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→ Passages: Defining the City State.

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Democracy in the Politics of Aristotle  

Thomas R. Martin, with Neel Smith & Jennifer F.Stuart, edition of July 26, 2003

page 5 of 13

· Passages: Defining the City State ·

1253a: 2-3: Human beings are, by nature, creatures who live in a city-state (polis). [The same remark occurs at 1278b19.] 1274b: 33-34: It is a disputed question what exactly the city-state is.

1279a: 21: A city-state is a partnership of the free.

1255b: 16-20: Rule in a city-state is the rule of those who are free and equal. This is not the same as mastery, where one is a slave and the other is a ruler.

1276b: 1-2: A city-state is a partnership of citizens in a system of government.

1252a: 1-7: Every city-state is a kind of partnership, and every partnership is created for the sake of something good. Political partnership, which is called the city-state, aims at the most authoritative good of all.

1275b: 17-21: Given the definition of a citizen in 1275a: 22-23, a city-state is a multitude of such persons large enough for self-sufficiency of life.

1252b: 29-30: The city-state comes into being for the sake of living, but it exists for the sake of living “well” (to eu zen). [This phrase implies more than what is usually meant by “living well” in English, which is to say “being prosperous.” The Greek phrase implies above all a life lived in accordance with excellence (arete). Living a prosperous life is not necessarily in conflict with this notion but is certainly not the principal implication of living “well” in Greek. See the next passage.]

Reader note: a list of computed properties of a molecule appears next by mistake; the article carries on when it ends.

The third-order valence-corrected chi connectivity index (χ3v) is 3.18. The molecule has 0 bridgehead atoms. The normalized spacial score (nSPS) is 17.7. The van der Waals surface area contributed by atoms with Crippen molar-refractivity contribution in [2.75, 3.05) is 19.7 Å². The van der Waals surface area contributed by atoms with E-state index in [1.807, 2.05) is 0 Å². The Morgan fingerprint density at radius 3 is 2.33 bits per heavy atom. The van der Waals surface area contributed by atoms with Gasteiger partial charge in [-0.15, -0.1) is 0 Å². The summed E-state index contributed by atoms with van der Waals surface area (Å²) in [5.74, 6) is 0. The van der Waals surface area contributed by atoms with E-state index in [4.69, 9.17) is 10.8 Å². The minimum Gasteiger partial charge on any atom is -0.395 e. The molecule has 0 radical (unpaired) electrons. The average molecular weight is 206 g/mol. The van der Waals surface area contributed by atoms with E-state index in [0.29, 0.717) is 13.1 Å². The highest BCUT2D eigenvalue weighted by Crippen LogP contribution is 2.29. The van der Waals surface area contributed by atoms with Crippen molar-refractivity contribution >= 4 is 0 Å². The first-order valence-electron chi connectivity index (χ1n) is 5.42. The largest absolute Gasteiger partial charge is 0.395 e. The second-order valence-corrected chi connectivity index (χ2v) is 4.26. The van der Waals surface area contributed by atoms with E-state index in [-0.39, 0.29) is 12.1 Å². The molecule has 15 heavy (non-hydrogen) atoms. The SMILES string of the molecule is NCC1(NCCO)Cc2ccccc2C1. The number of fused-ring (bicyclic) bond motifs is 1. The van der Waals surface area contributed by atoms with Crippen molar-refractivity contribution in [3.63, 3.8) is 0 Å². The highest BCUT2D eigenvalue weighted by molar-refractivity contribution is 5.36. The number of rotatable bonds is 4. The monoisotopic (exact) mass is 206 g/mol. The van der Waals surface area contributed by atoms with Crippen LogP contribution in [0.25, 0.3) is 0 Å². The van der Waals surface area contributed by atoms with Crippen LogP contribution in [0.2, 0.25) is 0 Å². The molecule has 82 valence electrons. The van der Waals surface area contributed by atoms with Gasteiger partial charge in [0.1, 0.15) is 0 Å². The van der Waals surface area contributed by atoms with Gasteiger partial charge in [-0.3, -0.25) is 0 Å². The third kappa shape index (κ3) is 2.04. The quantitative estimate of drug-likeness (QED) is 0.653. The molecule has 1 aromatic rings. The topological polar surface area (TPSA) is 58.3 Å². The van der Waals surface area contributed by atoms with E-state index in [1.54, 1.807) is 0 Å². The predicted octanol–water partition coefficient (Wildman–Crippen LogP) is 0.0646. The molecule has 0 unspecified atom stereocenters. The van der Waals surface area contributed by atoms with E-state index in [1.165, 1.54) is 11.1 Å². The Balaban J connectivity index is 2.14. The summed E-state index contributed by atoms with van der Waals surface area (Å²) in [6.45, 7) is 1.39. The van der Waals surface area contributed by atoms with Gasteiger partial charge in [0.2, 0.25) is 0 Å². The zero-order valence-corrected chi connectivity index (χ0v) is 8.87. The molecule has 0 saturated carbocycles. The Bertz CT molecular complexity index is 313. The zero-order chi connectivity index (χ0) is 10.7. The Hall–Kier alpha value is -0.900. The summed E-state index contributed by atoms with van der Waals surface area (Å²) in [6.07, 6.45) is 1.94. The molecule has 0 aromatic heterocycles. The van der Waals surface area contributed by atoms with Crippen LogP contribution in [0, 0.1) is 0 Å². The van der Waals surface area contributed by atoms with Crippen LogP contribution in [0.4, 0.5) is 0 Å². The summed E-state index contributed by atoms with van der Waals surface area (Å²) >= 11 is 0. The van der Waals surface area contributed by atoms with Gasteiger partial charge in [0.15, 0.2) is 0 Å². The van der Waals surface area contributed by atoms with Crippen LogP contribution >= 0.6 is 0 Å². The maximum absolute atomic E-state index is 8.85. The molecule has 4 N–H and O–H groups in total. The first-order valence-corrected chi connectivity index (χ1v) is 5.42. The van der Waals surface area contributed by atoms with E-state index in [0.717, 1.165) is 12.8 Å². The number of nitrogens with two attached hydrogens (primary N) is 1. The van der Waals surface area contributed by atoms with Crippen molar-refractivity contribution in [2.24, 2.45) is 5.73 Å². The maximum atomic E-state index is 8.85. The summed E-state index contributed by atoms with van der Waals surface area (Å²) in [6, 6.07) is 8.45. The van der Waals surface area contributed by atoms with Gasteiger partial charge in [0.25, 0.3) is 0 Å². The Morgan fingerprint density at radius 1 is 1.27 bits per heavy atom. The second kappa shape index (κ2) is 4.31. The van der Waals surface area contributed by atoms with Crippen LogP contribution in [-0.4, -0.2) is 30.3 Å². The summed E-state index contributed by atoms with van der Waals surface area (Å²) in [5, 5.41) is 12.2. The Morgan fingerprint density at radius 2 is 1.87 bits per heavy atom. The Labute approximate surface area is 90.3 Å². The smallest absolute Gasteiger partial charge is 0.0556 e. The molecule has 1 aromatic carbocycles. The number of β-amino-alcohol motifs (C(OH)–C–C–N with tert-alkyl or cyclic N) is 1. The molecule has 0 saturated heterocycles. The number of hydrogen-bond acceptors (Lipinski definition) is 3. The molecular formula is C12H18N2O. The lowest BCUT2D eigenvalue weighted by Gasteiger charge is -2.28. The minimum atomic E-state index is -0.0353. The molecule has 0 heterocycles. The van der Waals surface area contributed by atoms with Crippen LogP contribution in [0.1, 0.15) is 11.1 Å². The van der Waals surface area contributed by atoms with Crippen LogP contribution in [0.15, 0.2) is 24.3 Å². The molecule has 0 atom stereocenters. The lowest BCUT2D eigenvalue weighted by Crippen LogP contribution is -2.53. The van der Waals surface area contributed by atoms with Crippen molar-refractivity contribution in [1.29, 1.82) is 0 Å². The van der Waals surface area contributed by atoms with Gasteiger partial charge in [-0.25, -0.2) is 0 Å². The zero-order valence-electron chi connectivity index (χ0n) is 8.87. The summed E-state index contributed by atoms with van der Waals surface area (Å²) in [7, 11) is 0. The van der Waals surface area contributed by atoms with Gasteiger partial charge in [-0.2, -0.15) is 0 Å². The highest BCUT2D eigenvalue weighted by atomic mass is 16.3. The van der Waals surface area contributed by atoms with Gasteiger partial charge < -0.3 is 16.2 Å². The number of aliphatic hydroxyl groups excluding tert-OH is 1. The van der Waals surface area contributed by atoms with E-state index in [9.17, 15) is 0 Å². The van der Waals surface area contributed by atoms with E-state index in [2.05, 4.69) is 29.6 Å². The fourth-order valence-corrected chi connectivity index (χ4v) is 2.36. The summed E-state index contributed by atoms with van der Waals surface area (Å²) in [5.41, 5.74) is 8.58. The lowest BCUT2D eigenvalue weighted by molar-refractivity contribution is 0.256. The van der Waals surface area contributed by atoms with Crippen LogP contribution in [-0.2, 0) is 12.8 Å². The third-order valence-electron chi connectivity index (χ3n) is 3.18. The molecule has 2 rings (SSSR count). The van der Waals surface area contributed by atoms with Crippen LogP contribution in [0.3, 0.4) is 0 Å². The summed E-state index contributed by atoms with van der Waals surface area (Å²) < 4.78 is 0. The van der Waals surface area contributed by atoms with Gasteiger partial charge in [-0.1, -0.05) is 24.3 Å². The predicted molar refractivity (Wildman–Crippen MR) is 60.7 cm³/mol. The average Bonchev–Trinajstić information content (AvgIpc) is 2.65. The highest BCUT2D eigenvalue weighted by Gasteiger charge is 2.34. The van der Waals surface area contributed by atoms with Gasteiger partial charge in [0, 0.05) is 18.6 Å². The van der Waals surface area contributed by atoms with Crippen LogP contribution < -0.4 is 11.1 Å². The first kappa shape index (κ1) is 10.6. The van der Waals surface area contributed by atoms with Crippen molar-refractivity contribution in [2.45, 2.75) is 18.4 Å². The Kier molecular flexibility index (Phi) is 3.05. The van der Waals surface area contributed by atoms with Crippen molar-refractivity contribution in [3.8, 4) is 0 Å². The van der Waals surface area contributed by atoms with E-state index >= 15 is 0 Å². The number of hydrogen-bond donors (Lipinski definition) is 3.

1280b: 29-1281a8: A city-state is clearly not just living together in a shared territory for mutual defense and the exchange of goods. It is rather a partnership among households, clans, and villages for living “well,” for the sake of a fully developed and self-sufficient life. Those who contribute most to a partnership of this sort have a greater part in the city than those who are equal or greater in freedom or family, but unequal in political excellence, or those who outdo them in wealth, but are outdone in excellence.

1278b: 21-25: The goal or purpose (telos) of the city-state certainly encompasses physical existence and survival, but it is also more than that, namely, living “finely” (to zen kalos).

1280b: 6-8: The city-state that is truly a city-state must be concerned with excellence (arete).

1323b: 30-34: The best city-state is happy and acts finely. It is impossible for those who do not do fine things to act finely. There is no fine action of man or city-state apart from excellence and thinking.

1253a: 37: Justice is a thing of the city-state.

1282b: 16-18: The political good is justice, and justice is the common advantage.

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page 5 of 13